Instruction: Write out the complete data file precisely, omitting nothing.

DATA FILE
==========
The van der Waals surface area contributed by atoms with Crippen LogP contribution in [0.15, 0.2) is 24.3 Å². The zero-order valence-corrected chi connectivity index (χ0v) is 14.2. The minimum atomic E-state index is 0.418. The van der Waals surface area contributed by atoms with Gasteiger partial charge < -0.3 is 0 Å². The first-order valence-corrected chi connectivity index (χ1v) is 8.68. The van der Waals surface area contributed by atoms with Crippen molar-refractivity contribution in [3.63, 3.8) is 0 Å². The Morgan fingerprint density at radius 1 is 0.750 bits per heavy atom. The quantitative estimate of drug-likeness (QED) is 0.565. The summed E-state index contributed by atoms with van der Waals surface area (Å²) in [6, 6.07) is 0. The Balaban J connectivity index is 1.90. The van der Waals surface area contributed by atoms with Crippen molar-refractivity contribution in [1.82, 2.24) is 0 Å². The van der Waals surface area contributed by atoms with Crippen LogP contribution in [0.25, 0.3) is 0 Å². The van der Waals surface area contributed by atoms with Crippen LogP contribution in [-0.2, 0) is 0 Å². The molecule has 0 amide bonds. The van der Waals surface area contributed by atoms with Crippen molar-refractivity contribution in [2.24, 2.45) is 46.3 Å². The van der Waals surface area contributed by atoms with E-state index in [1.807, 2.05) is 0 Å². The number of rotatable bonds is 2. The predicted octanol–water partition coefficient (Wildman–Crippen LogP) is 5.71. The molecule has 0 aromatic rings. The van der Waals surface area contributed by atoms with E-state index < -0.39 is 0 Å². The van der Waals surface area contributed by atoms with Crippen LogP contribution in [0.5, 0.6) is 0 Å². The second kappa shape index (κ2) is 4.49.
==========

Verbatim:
The van der Waals surface area contributed by atoms with Crippen LogP contribution in [0.15, 0.2) is 24.3 Å². The zero-order valence-corrected chi connectivity index (χ0v) is 14.2. The minimum atomic E-state index is 0.418. The van der Waals surface area contributed by atoms with Gasteiger partial charge < -0.3 is 0 Å². The first-order valence-corrected chi connectivity index (χ1v) is 8.68. The van der Waals surface area contributed by atoms with Crippen molar-refractivity contribution in [3.63, 3.8) is 0 Å². The Morgan fingerprint density at radius 1 is 0.750 bits per heavy atom. The quantitative estimate of drug-likeness (QED) is 0.565. The summed E-state index contributed by atoms with van der Waals surface area (Å²) in [6, 6.07) is 0. The Balaban J connectivity index is 1.90. The van der Waals surface area contributed by atoms with Crippen molar-refractivity contribution in [1.82, 2.24) is 0 Å². The van der Waals surface area contributed by atoms with Crippen LogP contribution in [0.25, 0.3) is 0 Å². The van der Waals surface area contributed by atoms with Crippen LogP contribution in [-0.2, 0) is 0 Å². The molecule has 0 amide bonds. The van der Waals surface area contributed by atoms with Crippen molar-refractivity contribution in [2.24, 2.45) is 46.3 Å². The van der Waals surface area contributed by atoms with E-state index in [1.807, 2.05) is 0 Å². The number of rotatable bonds is 2. The predicted octanol–water partition coefficient (Wildman–Crippen LogP) is 5.71. The molecule has 0 aromatic rings. The van der Waals surface area contributed by atoms with E-state index < -0.39 is 0 Å². The van der Waals surface area contributed by atoms with Crippen LogP contribution in [0.5, 0.6) is 0 Å². The second kappa shape index (κ2) is 4.49.